August 20, 2014

Mali for Beginners

Over the past few weeks, news of unrest in Mali has finally gained limited attention in the United States. The news stories have many people beginning to ask questions about the country and how the current situation could negatively impact the United States, if at all.

Mali is a landlocked, West African nation situated below Algeria. Until early 2012, the Republic of Mali upheld a constitutional democracy and foreign relations with Western countries were becoming increasingly positive. France, a former colonial ruler of Mali, was greeted ambivalently since Mali won its independence in 1960, but still maintained a working relationship with the nation. In January 2012, a rebellion began in Northern Mali led by the National Movement for the Liberation of Azawad (MLNA). Then, in March 2012, a military officer by the name of Amadou Sanogo seized power in a coup d’état, citing the acting President’s (Amadou Toumani Touré) failure to squash the northern rebellion. The MLNA took control of the North and declared independence as Azawad. The MLNA had accepted assistance from Islamist groups during their defeat of the government.  Two specific groups, Ansar Dine and Al-Qaeda in the Islamic Maghreb (AQIM), proceeded to turn on the MLNA and seized power of the North with the intent to implement Sharia law in Mali.

Fast forward to January 2013: Sanogo’s government requested the intervention of the French Armed Forces to push out the MLNA and the Islamic groups associated with the organization when they began a surprise offensive toward the capital of Bamako.  Since March 2012, the Islamic groups have flourished in Mali and successfully imposed Sharia law in some areas. Mali has essentially become a haven for Islamic extremists.  Such a revelation is a great cause for concern not only for the United States but also for the nations of Europe, as Mali’s geographic location is much closer than Iran, Afghanistan and other Middle Eastern nations with known insurgent populations. The French currently have boots on the ground in Mali, and while they have not yet requested United Nations assistance, the Obama administration will likely announce military support to French troops. It is widely believed such American support will come in the form of intelligence and overhead surveillance, including unmanned drones.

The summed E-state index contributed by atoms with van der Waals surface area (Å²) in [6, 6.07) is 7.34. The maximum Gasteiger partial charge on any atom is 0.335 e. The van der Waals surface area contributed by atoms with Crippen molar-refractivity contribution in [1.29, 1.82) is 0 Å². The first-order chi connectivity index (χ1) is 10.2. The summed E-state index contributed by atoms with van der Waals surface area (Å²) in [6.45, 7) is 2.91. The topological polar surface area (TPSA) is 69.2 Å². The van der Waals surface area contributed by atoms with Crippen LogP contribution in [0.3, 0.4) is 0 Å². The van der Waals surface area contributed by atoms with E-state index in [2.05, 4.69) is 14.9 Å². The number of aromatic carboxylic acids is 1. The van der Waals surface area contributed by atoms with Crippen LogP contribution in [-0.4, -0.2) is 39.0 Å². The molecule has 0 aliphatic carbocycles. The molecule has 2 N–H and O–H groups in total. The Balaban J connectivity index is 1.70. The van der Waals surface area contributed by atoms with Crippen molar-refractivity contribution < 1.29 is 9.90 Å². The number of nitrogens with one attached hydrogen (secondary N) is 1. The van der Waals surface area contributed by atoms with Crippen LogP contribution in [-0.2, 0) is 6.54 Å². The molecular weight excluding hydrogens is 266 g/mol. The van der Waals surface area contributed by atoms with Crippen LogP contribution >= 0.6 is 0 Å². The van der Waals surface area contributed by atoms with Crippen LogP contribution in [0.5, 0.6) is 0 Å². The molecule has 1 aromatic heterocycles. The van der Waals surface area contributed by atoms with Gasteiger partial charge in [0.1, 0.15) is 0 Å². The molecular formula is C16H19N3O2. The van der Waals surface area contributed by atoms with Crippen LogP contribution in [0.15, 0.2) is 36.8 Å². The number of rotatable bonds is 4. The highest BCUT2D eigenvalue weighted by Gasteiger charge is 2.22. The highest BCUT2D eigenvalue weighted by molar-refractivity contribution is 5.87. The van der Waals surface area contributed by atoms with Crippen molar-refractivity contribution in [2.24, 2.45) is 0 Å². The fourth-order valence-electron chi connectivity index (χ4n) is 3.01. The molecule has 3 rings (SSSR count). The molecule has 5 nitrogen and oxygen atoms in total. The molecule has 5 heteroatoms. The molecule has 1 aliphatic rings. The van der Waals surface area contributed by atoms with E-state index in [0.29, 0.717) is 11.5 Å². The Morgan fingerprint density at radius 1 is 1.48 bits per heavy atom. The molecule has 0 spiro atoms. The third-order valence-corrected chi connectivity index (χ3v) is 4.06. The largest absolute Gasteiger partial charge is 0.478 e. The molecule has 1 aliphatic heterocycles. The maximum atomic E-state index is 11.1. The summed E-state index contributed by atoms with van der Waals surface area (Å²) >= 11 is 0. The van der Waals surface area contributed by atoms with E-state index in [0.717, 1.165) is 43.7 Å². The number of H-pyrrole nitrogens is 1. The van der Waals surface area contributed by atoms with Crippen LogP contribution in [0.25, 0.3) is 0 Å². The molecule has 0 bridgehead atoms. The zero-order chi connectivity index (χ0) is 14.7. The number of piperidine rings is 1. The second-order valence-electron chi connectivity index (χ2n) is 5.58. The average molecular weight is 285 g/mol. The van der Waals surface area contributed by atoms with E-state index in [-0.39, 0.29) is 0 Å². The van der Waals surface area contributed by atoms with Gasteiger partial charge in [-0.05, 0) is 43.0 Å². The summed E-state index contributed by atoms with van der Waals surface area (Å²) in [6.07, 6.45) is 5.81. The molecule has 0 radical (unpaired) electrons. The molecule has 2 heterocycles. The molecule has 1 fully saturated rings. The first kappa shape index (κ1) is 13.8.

Why should you follow the news coming out of Mali? The current situation could have a strong impact on the United States and its allies, should the Islamic insurgents successfully control the nation. A new haven for Islamic terrorists in West Africa could create an additional front in the war on terror. Furthermore, the unrest in Mali is creating a humanitarian crisis in its wake.  Thousands are fleeing over the borders of Mauritania and into refugee camps where there are not enough provisions for them. Mali’s democratic future hangs in the balance as precariously as the lives of the Malians caught in the crossfire.

 

Comments

  1. Great post Robin! An important issue, and this is a great primer.

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